Colorectal polyps in children: a retrospective study of clinical features and the value of ultrasonography in their diagnosis.
Wei Chen,Dayong Wang,Liqun Jia,Xiaoman Wang,Yu Wang,Xiaohong Qiu
Journal of pediatric surgery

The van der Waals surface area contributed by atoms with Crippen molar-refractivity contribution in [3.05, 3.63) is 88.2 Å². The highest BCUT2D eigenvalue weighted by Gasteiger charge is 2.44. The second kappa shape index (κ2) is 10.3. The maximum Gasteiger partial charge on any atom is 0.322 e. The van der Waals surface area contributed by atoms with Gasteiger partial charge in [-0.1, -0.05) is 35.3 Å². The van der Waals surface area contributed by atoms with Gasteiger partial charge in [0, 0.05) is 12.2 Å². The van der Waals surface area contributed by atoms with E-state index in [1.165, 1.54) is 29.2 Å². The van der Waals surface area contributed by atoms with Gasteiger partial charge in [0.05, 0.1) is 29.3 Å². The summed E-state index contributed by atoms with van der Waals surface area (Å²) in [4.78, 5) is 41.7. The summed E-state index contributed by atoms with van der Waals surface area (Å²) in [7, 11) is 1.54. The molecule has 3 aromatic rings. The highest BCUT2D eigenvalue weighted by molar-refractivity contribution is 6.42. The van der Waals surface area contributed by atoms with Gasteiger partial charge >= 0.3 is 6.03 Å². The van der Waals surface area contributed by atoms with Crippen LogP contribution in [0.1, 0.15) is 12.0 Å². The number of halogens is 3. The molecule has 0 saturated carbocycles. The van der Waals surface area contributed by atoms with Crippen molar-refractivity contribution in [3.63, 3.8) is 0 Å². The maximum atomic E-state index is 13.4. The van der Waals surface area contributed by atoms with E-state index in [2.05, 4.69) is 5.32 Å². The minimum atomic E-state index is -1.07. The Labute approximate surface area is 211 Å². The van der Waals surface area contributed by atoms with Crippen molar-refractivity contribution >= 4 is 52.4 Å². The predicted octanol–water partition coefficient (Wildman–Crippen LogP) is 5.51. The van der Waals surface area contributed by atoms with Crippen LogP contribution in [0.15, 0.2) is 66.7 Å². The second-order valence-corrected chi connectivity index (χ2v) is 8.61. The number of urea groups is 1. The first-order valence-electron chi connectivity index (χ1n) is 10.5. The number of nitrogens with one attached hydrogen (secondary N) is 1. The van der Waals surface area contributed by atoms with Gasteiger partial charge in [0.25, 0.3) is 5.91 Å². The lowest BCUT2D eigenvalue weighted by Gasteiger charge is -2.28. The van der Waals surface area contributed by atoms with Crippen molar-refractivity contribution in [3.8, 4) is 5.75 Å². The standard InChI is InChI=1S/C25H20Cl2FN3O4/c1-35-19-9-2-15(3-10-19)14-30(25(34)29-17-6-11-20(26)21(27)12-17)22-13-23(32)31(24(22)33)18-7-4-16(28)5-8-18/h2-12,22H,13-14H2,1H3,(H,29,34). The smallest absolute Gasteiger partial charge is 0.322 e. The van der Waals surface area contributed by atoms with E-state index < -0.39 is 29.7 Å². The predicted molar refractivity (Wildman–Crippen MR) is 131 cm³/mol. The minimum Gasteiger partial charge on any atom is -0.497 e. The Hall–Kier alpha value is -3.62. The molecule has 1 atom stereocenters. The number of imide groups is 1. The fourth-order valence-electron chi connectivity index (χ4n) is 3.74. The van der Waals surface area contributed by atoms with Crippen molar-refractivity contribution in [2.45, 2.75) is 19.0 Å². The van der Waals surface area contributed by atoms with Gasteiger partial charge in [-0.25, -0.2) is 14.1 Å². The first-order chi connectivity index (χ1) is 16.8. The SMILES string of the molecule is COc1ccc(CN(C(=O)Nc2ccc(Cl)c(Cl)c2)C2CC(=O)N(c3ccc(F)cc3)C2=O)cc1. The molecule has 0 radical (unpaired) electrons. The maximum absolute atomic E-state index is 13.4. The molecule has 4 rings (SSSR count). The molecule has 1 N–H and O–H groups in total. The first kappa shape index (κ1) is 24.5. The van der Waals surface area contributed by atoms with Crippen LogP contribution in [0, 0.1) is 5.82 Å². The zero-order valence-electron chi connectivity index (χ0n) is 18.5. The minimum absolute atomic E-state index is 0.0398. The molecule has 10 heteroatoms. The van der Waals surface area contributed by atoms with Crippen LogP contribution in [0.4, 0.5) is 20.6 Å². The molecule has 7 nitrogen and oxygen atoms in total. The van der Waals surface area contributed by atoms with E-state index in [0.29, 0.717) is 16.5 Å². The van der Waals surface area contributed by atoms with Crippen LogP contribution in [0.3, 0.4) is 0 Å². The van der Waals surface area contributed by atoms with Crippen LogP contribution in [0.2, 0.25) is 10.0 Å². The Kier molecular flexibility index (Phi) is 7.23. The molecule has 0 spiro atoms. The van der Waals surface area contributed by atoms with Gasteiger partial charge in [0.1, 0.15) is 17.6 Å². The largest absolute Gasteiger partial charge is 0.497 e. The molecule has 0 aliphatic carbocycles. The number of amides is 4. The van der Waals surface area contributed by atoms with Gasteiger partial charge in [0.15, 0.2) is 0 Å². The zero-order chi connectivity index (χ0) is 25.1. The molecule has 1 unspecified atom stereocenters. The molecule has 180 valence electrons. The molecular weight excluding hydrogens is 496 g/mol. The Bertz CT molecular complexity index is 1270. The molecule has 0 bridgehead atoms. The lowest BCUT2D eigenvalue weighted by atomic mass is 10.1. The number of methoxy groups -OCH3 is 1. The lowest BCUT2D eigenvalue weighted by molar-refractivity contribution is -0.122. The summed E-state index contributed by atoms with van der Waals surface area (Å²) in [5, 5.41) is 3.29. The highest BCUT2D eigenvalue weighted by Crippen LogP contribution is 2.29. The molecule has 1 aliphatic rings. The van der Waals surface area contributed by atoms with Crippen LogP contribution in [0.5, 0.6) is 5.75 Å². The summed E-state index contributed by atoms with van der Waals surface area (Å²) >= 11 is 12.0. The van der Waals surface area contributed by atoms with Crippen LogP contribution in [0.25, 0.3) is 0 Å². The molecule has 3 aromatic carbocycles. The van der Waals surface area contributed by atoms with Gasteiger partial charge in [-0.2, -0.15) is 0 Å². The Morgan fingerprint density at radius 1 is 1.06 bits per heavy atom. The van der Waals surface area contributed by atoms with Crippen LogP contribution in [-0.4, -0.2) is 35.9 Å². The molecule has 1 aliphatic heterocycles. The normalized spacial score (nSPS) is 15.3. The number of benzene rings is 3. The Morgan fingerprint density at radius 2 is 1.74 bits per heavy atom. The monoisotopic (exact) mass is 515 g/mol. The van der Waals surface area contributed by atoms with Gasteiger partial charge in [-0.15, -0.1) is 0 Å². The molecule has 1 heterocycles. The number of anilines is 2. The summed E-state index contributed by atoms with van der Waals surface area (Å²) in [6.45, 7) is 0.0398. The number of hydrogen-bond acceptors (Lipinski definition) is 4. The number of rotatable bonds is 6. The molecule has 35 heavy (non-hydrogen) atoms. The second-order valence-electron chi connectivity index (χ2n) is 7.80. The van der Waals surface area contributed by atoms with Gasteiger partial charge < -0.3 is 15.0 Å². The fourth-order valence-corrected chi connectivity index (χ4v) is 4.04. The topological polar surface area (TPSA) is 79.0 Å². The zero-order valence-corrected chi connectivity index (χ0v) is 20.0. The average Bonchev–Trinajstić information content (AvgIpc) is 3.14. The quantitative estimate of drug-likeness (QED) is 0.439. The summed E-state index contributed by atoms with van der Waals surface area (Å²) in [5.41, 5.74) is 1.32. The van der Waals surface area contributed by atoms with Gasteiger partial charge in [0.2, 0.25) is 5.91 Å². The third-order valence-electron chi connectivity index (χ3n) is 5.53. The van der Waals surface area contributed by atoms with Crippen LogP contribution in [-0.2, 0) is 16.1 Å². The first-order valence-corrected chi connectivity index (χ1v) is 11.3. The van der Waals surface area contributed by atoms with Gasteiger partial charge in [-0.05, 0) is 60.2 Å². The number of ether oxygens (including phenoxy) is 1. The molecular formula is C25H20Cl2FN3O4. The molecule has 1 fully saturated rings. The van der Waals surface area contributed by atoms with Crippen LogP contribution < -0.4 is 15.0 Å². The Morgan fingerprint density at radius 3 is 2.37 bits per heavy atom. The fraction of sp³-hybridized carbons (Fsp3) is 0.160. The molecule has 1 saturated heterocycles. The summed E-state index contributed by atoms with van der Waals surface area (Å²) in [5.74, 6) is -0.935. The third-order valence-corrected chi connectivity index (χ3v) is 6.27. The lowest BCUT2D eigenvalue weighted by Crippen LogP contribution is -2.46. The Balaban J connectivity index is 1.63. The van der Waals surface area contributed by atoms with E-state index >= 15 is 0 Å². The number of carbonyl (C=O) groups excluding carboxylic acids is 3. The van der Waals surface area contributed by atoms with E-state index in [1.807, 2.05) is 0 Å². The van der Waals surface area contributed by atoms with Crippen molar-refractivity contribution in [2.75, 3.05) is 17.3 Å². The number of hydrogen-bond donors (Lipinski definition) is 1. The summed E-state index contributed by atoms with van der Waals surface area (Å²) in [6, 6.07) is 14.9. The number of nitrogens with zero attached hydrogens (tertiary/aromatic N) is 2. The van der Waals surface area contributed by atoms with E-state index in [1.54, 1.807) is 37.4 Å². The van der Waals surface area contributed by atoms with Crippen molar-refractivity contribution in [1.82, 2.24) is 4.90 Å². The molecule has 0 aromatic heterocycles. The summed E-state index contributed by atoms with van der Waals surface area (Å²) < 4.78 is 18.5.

BACKGROUND:Colorectal polyps are common in children. The purpose of this report was to describe a clinical experience with colorectal polyps at the Beijing Children's Hospital and to evaluate the diagnostic value of ultrasonography in screening colorectal polyps in children. METHOD:This was a retrospective medical record review of 487 children with colorectal polyps managed at the Beijing Children's Hospital between August 2003 and April 2010. RESULTS:The mean age at presentation was 4.7 ± 2.5 years, with a male predominance (M/F ratio, 1.9:1). Most children (n = 458, 94%) presented with hematochezia associated with other symptoms, such as recurrent abdominal pain (n = 42, 8.6%), prolapse of the polyp from the anus (n = 43, 8.8%), and diarrhea (n = 10, 2.1%). Anemia was observed in 33 (6.8%) children, 4 of whom required a blood transfusion before the colonoscopy. Among the 487 patients, 352 (72.3%) patients underwent ultrasonography before the colonoscopy. Polyps were detected on 345 of 352 ultrasonographic examinations in which patients subsequently underwent colonoscopy and were found to have colonic polyps. The most common polyp locations were the sigmoid colon (n = 212, 46.1%) and the rectum (n = 174, 37.8%). Solitary polyps were identified in 421 patients (88.4%), and multiple polyps were identified in 55 (11.6%) patients. Colonoscopy complications were rare, with colonic perforation observed in 2 patients and postcolonoscopy hemorrhage observed in 1 patient. The available pathology records showed that the most frequent histological type was juvenile polyps (n = 435, 91.8%), followed by Peutz-Jeghers polyps (n = 17, 3.6%), juvenile polyposis (n = 14, 3.0%), hamartomas (n = 6, 1.3%), familial adenomatous polyposis (n = 1, 0.2%), and inflammatory polyps (n = 1, 0.2%). CONCLUSION:Ultrasonic examination is a valid, accurate, and safe technique for screening colorectal polyps in children; and a full colonoscopy should be performed to remove the polyp(s) as soon as possible.